REDISTRICTING AND THE COURTS
Stuart Taylor has a superb piece on gerrymandering and the unintended consequences of judicial policy-making.
Overshadowed by the December 10 decision upholding the McCain-Feingold campaign finance law was an important oral argument that morning over whether the Supreme Court should arrogate to itself vast new powers to redraw every congressional district in the nation. The goal would be to clean up the incumbent-entrenching, polarizing, gerrymandered mess that redistricting has become, or at least to strike down partisan gerrymanders so extreme as to mock majority rule.
The lawyers were too polite to tell the justices — who had just finished clucking at great length about the ickiness of campaign money — that the ickiness of gerrymandering is a mess mostly of their own making. The Court’s well-intended but clumsy interventions in the redistricting process over the past 40 years have destroyed the standards that had previously kept politically motivated manipulations of election-district lines within tolerable bounds.
After several paragraphs documenting the worst cases of partisan gerrymandering, he gets to the causes and consequences:
This practice has made it ever more difficult for changes in public opinion to affect the branch that the Framers designed to be most responsive to such changes. Only four members of the House — less than 1 percent — lost their seats in 2002 to challengers from the other party. The number of House races deemed competitive has plunged from about 150 in 1992 to an expected 35 next year. So the voters have no real say in the general elections in more than 90 percent of all House districts, because the results have been rigged in advance.
This has produced a House bitterly divided between the most liberal of Democrats and the most conservative of Republicans. They are unrepresentative of the nation’s largely centrist population because they need fear challenges only in primaries, which are dominated by their respective parties’ fiercest loyalists. Moderate centrists have almost disappeared from the House, and been replaced by partisans disinclined to make pragmatic compromises. Never before has “gerrymandering” — the word was inspired by Massachusetts Gov. Elbridge Gerry’s approval of a salamander-shaped district to help his party in 1811 — been taken to such extremes.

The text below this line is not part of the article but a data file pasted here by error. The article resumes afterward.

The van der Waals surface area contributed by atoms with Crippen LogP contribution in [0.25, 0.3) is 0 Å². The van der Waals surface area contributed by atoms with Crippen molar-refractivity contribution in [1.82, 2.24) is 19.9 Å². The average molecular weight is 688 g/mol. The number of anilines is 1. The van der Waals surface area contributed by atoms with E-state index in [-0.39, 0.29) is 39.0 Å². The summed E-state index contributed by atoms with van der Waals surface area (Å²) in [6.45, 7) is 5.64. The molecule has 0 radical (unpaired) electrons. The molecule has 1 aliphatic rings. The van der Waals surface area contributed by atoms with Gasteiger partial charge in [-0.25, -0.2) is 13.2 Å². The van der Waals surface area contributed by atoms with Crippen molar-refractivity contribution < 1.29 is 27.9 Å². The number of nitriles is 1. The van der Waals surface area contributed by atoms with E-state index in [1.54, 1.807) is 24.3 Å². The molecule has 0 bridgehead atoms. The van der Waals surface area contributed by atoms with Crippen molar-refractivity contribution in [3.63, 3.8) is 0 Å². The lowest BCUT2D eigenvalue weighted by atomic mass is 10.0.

What brought us to this pass? The most familiar explanation is that modern computer technology allows line-drawers to use surgical precision in distributing likely Republican and Democratic voters among election districts in exactly the numbers desired. The more important explanation may be that the Supreme Court did it. Beginning with the “one-person, one-vote” rulings of the early 1960s [Most notably, Baker v. Carr in 1962. -ed.] , the justices have repeatedly intervened in the redistricting process, with the unintended but foreseeable consequence of destroying all of the rules, customs, and traditions that had restrained partisan and bipartisan gerrymanders alike. *** [T]he Court pretended against all evidence that the Fourteenth Amendment’s equal-protection clause had been designed to mandate precise equality in election-district populations. This absolutist approach, while easy for courts to administer, has led to such perverse extremes as the 1983 decision (in Karcher v. Daggett) striking down a New Jersey redistricting plan because of a difference of less than 1 percent between the most-populous and least-populous districts.
This “uncompromising emphasis on numerical equality” has served to “encourage and legitimate even the most outrageously partisan gerrymandering” — as Justice Lewis F. Powell Jr. predicted in his dissent — by requiring abandonment of traditional districting standards: city and county lines, compactness, contiguity, and natural and historical boundaries. Those had been the only brakes on incumbents’ power to gerrymander district lines for personal and partisan advantage.